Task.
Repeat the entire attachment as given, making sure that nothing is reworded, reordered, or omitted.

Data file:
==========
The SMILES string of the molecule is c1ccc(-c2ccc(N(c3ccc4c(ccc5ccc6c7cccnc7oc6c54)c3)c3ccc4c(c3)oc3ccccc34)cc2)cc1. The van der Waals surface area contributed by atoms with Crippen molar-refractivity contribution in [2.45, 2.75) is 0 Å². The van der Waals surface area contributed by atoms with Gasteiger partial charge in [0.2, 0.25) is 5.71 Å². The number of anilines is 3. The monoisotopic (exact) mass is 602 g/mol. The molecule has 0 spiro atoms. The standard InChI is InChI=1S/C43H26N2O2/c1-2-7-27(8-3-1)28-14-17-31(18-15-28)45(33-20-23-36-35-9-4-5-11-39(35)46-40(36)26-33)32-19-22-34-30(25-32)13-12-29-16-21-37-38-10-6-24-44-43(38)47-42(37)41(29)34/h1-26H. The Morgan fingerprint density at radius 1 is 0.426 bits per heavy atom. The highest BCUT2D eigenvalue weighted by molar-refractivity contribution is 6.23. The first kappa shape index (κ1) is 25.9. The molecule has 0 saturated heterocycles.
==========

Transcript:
The SMILES string of the molecule is c1ccc(-c2ccc(N(c3ccc4c(ccc5ccc6c7cccnc7oc6c54)c3)c3ccc4c(c3)oc3ccccc34)cc2)cc1. The van der Waals surface area contributed by atoms with Crippen molar-refractivity contribution in [2.45, 2.75) is 0 Å². The van der Waals surface area contributed by atoms with Gasteiger partial charge in [0.2, 0.25) is 5.71 Å². The number of anilines is 3. The monoisotopic (exact) mass is 602 g/mol. The molecule has 0 spiro atoms. The standard InChI is InChI=1S/C43H26N2O2/c1-2-7-27(8-3-1)28-14-17-31(18-15-28)45(33-20-23-36-35-9-4-5-11-39(35)46-40(36)26-33)32-19-22-34-30(25-32)13-12-29-16-21-37-38-10-6-24-44-43(38)47-42(37)41(29)34/h1-26H. The Morgan fingerprint density at radius 1 is 0.426 bits per heavy atom. The highest BCUT2D eigenvalue weighted by molar-refractivity contribution is 6.23. The first kappa shape index (κ1) is 25.9. The molecule has 0 saturated heterocycles.